Ollanta Ruins ©2011 Robert Johnson

Plenary speakers include Robert Johnson (renowned NC painter with paintings in many museum collections throughout Southeast), Nancy Lowe (Director of Art + Science in the Field), John Pickering(Co-founder of the All Taxa Biodiversity Inventory of Great Smoky Mountains NP, Discover, and Save All Species initiative), Todd Witcher (Executive Director of Discover Life in America), Paula J. Ehrlich, DVM, PhD (President & CEO of the E.O. Wilson Biodiversity Foundation), and Ron Miller (renowned astronomical artist and former art director National Air & Space Museum's Albert Einstein Planetarium).

Robert Johnson

Robert Johnson Working Method

Show and explain how Robert takes Nature Notes and uses them to develop paintings.

(c) 2015 by Ron Miller

A typical scene on Pluto. Ron Miller, digital illustration.

Ron Miller

Illustrating the Universe: Stars, Planets, Moons and Galaxies

A brief history of space art from the 19th century to the present, followed by examples of my work and how I go about interpreting abstract scientific data into visuals.

AS IF Center, an art-science center in the Southern Appalachians

Picture supplied courtesy of Nancy Lowe

Nancy Lowe

Art + Science In the Field: AS IF Center

AS IF Center is a center for artists, scientists, and hybrid artist-scientists to work in collaboration or in parallel with others who share their interests. Our mission is to develop curiosity and creativity through collaborative and participatory art and science.

We are located an hour northeast of Asheville, at a nexus of unparalleled biological diversity, rare world-class geological exposures, dark skies for stargazing, and more artists per capita than any other region of the US.

We envision AS IF to be a hybrid between a biological field station and an artists community. Our vision is that when artists and scientists can work in the same community for a short, focused period of time, we will inspire each other and find new areas of common ground. We also hope to catalyze projects in which artists and scientists collaborate. And of course, there is a growing population of hybrid artists-scientists who work across boundaries.

Join Director Nancy Lowe to find out how you can be a part of this exciting new endeavor.

Moth diversity. ©2012 Discover Life

John Pickering

Save All Species—Moth Lights A Way?

Inspired by Half-Earth—Our Planet's Fight for Life, in which E.O. Wilson calls for half the planet to be devoted to preserving nature, Discover Life has started 'Save All Species' (see Our goal is to ensure that by 2050, the world has the scientific knowledge, environmental policies, protected areas, trained resource managers, technology, funding, and public support to protect species. Because the task of inventorying the world's biodiversity is huge and would take centuries at the current rate of study, we will study a dozen representative taxa to speed the selection of enough parks and protected areas to save all species. Here we consider moths and results from Discover Life's Mothing project to understand how weather patterns, urbanization, latitude, and other factors affect moth communities. Since 2010, participants have photographed over 600,000 insects in the United States and Costa Rica, documenting nightly differences in the seasonal activity and abundance of 3,000 moth species. Our educational objective is to involve the public in all aspects of the project. As part of this we are developing Moth Math to teach students how to analyze real-time moth data. We provide online identification guides to 12,000 moth species. See Please join us.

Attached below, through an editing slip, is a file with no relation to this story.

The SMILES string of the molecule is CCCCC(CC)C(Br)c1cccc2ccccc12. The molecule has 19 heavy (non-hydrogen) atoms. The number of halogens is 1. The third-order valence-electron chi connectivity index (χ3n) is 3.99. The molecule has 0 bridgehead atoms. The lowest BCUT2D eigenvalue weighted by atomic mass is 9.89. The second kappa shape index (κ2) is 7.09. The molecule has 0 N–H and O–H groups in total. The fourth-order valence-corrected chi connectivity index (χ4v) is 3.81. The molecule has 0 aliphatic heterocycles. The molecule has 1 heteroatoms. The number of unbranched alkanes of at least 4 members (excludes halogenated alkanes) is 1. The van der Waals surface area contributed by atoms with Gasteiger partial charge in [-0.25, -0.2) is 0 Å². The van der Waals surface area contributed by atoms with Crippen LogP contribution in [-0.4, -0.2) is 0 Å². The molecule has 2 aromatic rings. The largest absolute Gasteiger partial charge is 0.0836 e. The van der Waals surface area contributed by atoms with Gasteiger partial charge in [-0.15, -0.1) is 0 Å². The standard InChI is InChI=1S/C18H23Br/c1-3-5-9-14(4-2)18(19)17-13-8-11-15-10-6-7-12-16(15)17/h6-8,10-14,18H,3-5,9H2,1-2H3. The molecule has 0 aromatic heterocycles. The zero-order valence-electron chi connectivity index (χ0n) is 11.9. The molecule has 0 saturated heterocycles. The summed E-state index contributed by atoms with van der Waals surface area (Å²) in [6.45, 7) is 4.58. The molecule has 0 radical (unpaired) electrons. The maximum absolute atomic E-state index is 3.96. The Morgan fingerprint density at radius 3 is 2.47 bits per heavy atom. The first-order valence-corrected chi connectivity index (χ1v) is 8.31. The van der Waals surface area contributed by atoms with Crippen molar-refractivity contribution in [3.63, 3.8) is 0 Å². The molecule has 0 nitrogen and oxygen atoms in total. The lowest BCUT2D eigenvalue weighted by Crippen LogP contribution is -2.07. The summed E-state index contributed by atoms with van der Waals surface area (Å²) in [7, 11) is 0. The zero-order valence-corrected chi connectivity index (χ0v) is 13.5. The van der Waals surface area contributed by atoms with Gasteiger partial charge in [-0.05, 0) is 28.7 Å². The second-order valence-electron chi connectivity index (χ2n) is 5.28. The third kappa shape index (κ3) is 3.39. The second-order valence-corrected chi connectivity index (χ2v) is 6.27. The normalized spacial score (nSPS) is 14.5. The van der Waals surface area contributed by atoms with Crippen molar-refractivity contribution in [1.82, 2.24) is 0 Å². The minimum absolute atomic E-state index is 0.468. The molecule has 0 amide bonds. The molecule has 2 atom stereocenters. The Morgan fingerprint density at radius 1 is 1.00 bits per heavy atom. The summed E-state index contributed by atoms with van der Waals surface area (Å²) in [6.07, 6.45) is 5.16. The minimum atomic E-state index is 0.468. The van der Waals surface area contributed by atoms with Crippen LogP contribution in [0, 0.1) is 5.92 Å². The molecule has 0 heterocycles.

ATBI EO Wilson Visit! ©2012, DLIA

Todd Witcher

All Taxa Biodiversity Inventory in Great Smoky Mountains National Park

Scientists estimate that the Smokies contain an estimated 60,000 to 80,000 forms of life, of which only 18,000 are known. Each day, scientists and trained volunteers focus their microscopes and magnifying glasses in the national park’s forests and streams to discover the remaining 42,000 or so life forms. This effort is a program called the All Taxa Biodiversity Inventory, or ATBI.

The ATBI in the Smokies is being coordinated by Discover Life in America (DLIA), a non-profit organization established on Earth Day 1998. New discoveries are being catalogued at a pace of more than one per week, and the inventory’s immensely valuable data is then utilized by park management, and can be shared with conservation organizations and the international scientific community. In a few short years the ATBI has far exceeded all expectations. DLIA-supported scientists have discovered an astonishing 951 species new to science, 8,095 species that were not previously known to exist within the park. The species new to science include 36 moths, 42 spiders, 78 algae, 56 beetles, 26 crustaceans, 58 fungi, 20 bees and bee relatives, 16 tardigrades, and 270 bacteria.

Half-Earth Project logo. Supplied courtesy of the E.O. Wilson Biodiversity Foundation.

Paula J Ehrlich

Half-Earth Project: Half the Earth for the Rest of Life

Our survival is inextricably entwined with the survival of all species that call our planet home, yet our current destructive trajectory is resulting in mass extinction of species and irreparable damage to our world. With his Half-Earth call-to-action, E.O. Wilson has created the groundwork for one of the grandest conservation efforts of our time, the Half-Earth Project. Join Dr. Paula J. Ehrlich, President & CEO of the E.O. Wilson Biodiversity Foundation, for this lecture about the Half-Earth Project, which will work to provide the urgently needed research, leadership and engagement necessary to conserve half the planet for the rest of life.